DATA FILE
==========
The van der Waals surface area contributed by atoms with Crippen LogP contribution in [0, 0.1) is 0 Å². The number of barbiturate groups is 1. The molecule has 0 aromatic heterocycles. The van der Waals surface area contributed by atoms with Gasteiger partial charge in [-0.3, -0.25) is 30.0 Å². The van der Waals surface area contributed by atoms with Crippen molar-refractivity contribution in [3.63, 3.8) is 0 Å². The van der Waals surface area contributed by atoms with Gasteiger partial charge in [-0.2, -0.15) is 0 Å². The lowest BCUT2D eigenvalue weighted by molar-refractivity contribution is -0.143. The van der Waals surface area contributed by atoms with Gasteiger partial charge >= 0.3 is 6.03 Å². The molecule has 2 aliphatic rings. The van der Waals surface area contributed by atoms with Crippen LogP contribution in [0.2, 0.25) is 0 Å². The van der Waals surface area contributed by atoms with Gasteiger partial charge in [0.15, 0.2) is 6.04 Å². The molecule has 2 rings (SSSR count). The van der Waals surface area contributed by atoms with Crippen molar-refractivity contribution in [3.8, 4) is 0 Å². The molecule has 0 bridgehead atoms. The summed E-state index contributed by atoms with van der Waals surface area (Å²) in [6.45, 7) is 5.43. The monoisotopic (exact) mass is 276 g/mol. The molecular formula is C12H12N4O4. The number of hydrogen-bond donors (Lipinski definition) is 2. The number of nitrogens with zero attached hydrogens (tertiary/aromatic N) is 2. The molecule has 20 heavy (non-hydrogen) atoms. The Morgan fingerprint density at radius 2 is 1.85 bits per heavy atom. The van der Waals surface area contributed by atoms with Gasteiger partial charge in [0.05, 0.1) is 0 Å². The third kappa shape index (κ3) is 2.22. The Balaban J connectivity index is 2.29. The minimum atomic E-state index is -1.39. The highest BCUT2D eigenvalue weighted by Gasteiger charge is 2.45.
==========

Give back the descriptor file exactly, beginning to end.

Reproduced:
The van der Waals surface area contributed by atoms with Crippen LogP contribution in [0, 0.1) is 0 Å². The number of barbiturate groups is 1. The molecule has 0 aromatic heterocycles. The van der Waals surface area contributed by atoms with Gasteiger partial charge in [-0.3, -0.25) is 30.0 Å². The van der Waals surface area contributed by atoms with Crippen molar-refractivity contribution in [3.63, 3.8) is 0 Å². The van der Waals surface area contributed by atoms with Gasteiger partial charge in [-0.2, -0.15) is 0 Å². The lowest BCUT2D eigenvalue weighted by molar-refractivity contribution is -0.143. The van der Waals surface area contributed by atoms with Gasteiger partial charge >= 0.3 is 6.03 Å². The molecule has 2 aliphatic rings. The van der Waals surface area contributed by atoms with Crippen LogP contribution in [0.2, 0.25) is 0 Å². The van der Waals surface area contributed by atoms with Gasteiger partial charge in [0.15, 0.2) is 6.04 Å². The molecule has 2 rings (SSSR count). The van der Waals surface area contributed by atoms with Crippen molar-refractivity contribution in [3.8, 4) is 0 Å². The molecule has 0 bridgehead atoms. The summed E-state index contributed by atoms with van der Waals surface area (Å²) in [6.45, 7) is 5.43. The monoisotopic (exact) mass is 276 g/mol. The molecular formula is C12H12N4O4. The number of hydrogen-bond donors (Lipinski definition) is 2. The number of nitrogens with zero attached hydrogens (tertiary/aromatic N) is 2. The molecule has 20 heavy (non-hydrogen) atoms. The Morgan fingerprint density at radius 2 is 1.85 bits per heavy atom. The van der Waals surface area contributed by atoms with Gasteiger partial charge in [0.05, 0.1) is 0 Å². The third kappa shape index (κ3) is 2.22. The Balaban J connectivity index is 2.29. The minimum atomic E-state index is -1.39. The highest BCUT2D eigenvalue weighted by Gasteiger charge is 2.45.